Chris Perkins of the Miami Herald:  “In the previous couple seasons you could always find Heat guard Dwyane Wade’s name among the league leaders in turnovers per game, often no lower than No. 3. But this season you have to go to No. 16 to find him. At 3.0 turnovers per game, Wade has lowered his total from previous seasons — 3.44 last season, and 4.24 and 4.39, respectively, in his injury-shortened seasons of 2006-07 and 2007-08. ‘It’s a commitment he’s actually started since last year,’ coach Erik Spoelstra said of Wade’s turnover reduction. Midway through last season, Wade, a six-time All-Star, began to make fewer fancy passes and an increased number of chest and bounce passes. As a result, last year was the first time Wade had a 2-1 assist-to-turnover ratio, finishing at 2.18-1 (589 assists, 272 turnovers).”

Brian Windhorst of The Plain Dealer:  “Last season the All-Star Williams was a disappointment during the Cavs’ playoff run and especially in the Eastern finals. He played too fast, too tight and it showed about every night. He knows he will not be able to absolve himself for those few weeks until later this season, but he’s off to a great start. As the Cavs have piled up a bunch of great wins early, Williams has been a big part. Last week in Los Angeles, Williams had a team-high 28 points with five rebounds and six assists. Before that in Phoenix, when the Cavs ended the Suns’ 19-game home win streak, Williams had 24 points with six rebounds and six assists. He outplayed Steve Nash in both wins over the Suns this season. Against the Dallas Mavericks in a big home win earlier in the season, Williams has 25 points including 7-of-7 on 3-pointers. In a tight win over a quality Utah Jazz team in November, Williams had 21 points. On the big road sweep of Orlando and Miami, Williams was fantastic, scoring 28 points against the Magic and 25 the next night in South Florida. The victories came against the best teams the league has to offer at the moment. There’s other factors, especially LeBron James, but there is no coincidence. When Williams plays well, the Cavs usually win and right now he’s playing very well in the big games.”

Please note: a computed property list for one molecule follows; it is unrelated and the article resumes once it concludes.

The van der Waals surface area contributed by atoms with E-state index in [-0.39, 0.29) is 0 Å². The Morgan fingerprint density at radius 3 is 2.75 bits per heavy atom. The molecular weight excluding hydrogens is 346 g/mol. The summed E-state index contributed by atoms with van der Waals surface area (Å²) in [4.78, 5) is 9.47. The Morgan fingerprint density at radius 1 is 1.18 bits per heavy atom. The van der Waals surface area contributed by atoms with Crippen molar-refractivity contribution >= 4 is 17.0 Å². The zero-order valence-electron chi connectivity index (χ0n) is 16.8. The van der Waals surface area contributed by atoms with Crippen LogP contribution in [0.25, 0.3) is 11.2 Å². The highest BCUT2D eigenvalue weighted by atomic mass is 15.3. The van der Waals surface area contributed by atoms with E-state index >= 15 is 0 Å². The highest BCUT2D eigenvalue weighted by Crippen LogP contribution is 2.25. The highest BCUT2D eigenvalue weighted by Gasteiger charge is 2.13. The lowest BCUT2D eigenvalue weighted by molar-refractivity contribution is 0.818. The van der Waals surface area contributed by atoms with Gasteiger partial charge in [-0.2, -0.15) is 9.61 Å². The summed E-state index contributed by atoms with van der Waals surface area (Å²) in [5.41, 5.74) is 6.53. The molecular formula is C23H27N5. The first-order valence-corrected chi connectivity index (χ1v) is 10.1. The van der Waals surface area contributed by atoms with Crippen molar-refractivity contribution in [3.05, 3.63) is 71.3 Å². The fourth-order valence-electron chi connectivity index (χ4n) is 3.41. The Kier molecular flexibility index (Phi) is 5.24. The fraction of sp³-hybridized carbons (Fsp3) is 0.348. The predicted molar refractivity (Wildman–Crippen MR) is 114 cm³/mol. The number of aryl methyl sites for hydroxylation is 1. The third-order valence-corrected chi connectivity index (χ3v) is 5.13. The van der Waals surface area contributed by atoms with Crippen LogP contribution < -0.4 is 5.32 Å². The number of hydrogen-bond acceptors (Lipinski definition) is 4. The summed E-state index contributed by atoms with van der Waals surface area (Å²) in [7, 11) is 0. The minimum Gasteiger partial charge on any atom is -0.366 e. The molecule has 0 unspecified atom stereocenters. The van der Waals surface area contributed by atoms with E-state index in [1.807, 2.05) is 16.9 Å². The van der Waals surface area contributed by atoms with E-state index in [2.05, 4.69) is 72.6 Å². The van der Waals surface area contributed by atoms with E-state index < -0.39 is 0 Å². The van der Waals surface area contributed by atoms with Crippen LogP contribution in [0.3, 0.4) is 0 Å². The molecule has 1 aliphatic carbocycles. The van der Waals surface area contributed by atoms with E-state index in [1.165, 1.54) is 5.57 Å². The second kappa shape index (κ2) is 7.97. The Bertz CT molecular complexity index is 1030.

Jeff McDonald of the San Antonio Express News:  “For Parker and Ginobili, basketball has become the ultimate mind game. Parker, the point guard, is wading through the process of learning his new teammates while still looking for his own shots. ‘Some games, I’m trying to pass, and the coaches say, ‘No, no, you have to be aggressive,’‘ said Parker, who finds himself in a lineup with three new starters this season. ‘It goes back like I’m a rookie. ‘Pass, no shoot, no pass, no shoot.’‘ At times, that balancing act has made Parker, a three-time All-Star, a bit tentative. Heading into tonight’s game against Minnesota, against whom he scored 55 points in a game last season, Parker is averaging 16.6 points — down from a career-high and team-leading 22.1 last season. He is also averaging a career-high 3.1 turnovers. ‘It’s like he’s just starting out again,’ Spurs coach Gregg Popovich said. ‘Every time he looks up, there are new people on the court, and he’s trying to figure out what to do with them. He’s got a lot to manage.’ If Parker has felt like a rookie at times, Ginobili has often felt like a guy picking up a ball for the first time in his life.”

Ken Sugiura  of The Atlanta Journal-Constitution:  “Starting Tuesday night with the front of a back-to-back with Cleveland, the Hawks can measure their growth and assess the investments made in offseason acquisitions Smith, guard Jamal Crawford and center Jason Collins. ‘It’s going to be good,’ guard Mike Bibby said. ‘We’re going to be able to tell where we stand.’ The Hawks play the Central Division-leading Cavaliers on Tuesday at Philips Arena, then again Wednesday in Cleveland. Before January ends, the Hawks will twice play Boston and Orlando on back-to-back nights. The first Boston-Orlando set will be followed by another Celtics game two days later. Through the end of January, 12 of the Hawks’ next 17 games are against teams that were above .500 before Monday’s games. While 10 of the games are at Philips, seven of the 12 against the over-.500 teams are on the road. At 21-8, the Hawks have the fifth-best record in the league and have won eight of their last 10. Said forward Josh Smith, ‘It’s probably going to be the toughest month I’ve ever faced as an NBA player.’”